Europe gives 2bn euros to science

Artist's impression of graphene sheet The project on graphene is one of two recipients of funding from the European Commission

Related Stories

Research projects investigating the "miracle material" graphene and the human brain have won unprecedented funding of up to 1bn euros each.

Under the European Commission's Future and Emerging Technologies programme, the backing is designed to give Europe an edge in key areas of research.

Graphene - a single-layer of carbon atoms - has extraordinary properties which give it immense potential.

Possible applications include flexible electronics and lighter aircraft.

The Human Brain Project will attempt to build a computer-based copy of a human brain to understand neurological disorders and the effects of drugs.

Both projects involve researchers in dozens of institutes across Europe and will receive the funding over a ten-year period. They include the scientists who first developed graphene at the University of Manchester, UK.

The two fields of novel materials and brain research are described as fulfilling the criteria for the funding by being "ambitious and risky" while promising large returns.

The backing is meant to answer the criticism that Europe lags behind more dynamic competitors such as the United States and China in economic growth and scientific research.

By focusing the funding on two key areas, the hope is that a "critical mass" can be achieved which will give Europe an edge in technologies vital to future economic development.

Patent race

Last month the BBC reported on the race to secure patents on graphene and how, despite the UK's early lead, China was now leading the field with the South Korean electronics giant Samsung holding nearly ten times more patents than Britain as a whole.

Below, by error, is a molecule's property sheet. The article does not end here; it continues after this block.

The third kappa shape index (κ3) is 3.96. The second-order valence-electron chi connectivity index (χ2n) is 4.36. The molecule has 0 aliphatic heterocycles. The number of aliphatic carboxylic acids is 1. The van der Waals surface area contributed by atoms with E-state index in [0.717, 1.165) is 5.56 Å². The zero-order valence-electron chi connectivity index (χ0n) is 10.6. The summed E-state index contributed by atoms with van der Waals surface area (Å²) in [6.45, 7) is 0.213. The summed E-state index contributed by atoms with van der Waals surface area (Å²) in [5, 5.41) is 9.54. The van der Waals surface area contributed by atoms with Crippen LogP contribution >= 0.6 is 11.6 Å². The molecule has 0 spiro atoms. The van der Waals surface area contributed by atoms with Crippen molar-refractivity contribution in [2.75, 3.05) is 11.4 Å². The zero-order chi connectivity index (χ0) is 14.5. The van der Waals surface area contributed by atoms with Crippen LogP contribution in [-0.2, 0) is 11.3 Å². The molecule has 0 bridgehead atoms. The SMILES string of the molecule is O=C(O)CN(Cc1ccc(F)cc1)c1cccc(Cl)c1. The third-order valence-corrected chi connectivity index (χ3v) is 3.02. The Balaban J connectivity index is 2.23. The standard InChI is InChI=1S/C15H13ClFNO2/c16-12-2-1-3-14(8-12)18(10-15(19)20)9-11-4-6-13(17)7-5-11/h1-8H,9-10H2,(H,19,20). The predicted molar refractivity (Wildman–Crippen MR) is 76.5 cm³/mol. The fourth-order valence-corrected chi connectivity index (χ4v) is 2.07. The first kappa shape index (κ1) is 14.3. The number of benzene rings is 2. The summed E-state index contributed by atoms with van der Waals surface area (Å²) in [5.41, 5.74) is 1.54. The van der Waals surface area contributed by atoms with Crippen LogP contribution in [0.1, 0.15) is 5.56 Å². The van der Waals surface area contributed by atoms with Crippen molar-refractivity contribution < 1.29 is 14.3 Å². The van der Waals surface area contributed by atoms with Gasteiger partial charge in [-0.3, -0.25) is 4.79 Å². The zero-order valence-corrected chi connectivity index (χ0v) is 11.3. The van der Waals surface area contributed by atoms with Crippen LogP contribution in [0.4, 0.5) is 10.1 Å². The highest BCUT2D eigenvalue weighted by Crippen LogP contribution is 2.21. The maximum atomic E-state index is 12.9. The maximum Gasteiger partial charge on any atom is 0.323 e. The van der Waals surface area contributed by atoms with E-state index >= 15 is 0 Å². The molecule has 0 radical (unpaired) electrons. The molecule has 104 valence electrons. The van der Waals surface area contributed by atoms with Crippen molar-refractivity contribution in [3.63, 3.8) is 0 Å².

Graphene is far stronger than steel, more conductive than copper and more flexible than rubber so it could potentially open up entirely new avenues for manufacturing, consumer products and medical devices.

The material, so thin it effectively has just two dimensions, was first isolated by two Russian-born scientists, Andre Geim and Konstantin Novoselov, at the University of Manchester, work that earned them a Nobel Prize and knighthoods.

The European Commission vice-president Neelie Kroes, announcing the funding in Brussels today, said that it "rewards homegrown scientific breakthroughs".

"So, you've heard of Silicon Valley," she said.

"Where in Europe wants to be known as 'Graphene Valley'? That's the billion-euro question I am putting to you today."

The graphene funding will be spread across 126 academic and industrial research groups. It will be coordinated by Professor Jari Kinaret of Chalmers University of Technology at Gothenburg in Sweden who has stressed that it not attempt to match competitors in all areas.

"For example, we don't intend to compete with Korea on graphene screens," he said, a reference to Samsung's determined effort to lead the market in flexible electronic screens and e-paper. However graphene production - still not achieved on an affordable and industrial scale - is in the project's sights.

Profs Geim and Novoselov will play a leading role in guiding the collaborative effort.

Think big

Meanwhile the Human Brain Project will attempt to simulate the trillions of neural connections that make up a human brain in an effort to comprehend how the organ functions.

With an ageing European population, brain disorders, while becoming a more important feature of healthcare, remain poorly understood.

The Commission explains that the Human Brain Project will "collect the masses of clinical data available, mining for biological patterns, leading to new ways of diagnosing and classifying brain diseases."